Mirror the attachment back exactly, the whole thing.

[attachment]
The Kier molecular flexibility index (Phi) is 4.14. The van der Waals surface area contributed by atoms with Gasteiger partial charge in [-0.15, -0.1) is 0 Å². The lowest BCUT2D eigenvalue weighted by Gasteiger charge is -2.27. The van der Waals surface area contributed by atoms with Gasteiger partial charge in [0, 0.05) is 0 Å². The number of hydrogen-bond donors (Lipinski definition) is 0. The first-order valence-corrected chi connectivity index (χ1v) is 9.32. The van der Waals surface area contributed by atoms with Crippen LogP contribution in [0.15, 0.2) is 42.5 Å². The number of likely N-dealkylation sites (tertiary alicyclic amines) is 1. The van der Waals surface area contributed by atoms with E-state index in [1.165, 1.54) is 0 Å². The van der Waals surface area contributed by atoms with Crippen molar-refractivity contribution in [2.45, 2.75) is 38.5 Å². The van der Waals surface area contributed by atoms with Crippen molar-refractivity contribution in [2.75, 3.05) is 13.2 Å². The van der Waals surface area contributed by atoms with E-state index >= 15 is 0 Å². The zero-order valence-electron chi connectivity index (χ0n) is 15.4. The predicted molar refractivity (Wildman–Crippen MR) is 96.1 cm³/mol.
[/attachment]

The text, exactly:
The Kier molecular flexibility index (Phi) is 4.14. The van der Waals surface area contributed by atoms with Gasteiger partial charge in [-0.15, -0.1) is 0 Å². The lowest BCUT2D eigenvalue weighted by Gasteiger charge is -2.27. The van der Waals surface area contributed by atoms with Gasteiger partial charge in [0, 0.05) is 0 Å². The number of hydrogen-bond donors (Lipinski definition) is 0. The first-order valence-corrected chi connectivity index (χ1v) is 9.32. The van der Waals surface area contributed by atoms with Crippen LogP contribution in [0.15, 0.2) is 42.5 Å². The number of likely N-dealkylation sites (tertiary alicyclic amines) is 1. The van der Waals surface area contributed by atoms with E-state index in [1.165, 1.54) is 0 Å². The van der Waals surface area contributed by atoms with Crippen molar-refractivity contribution in [2.45, 2.75) is 38.5 Å². The van der Waals surface area contributed by atoms with Crippen molar-refractivity contribution in [2.75, 3.05) is 13.2 Å². The van der Waals surface area contributed by atoms with E-state index >= 15 is 0 Å². The zero-order valence-electron chi connectivity index (χ0n) is 15.4. The predicted molar refractivity (Wildman–Crippen MR) is 96.1 cm³/mol.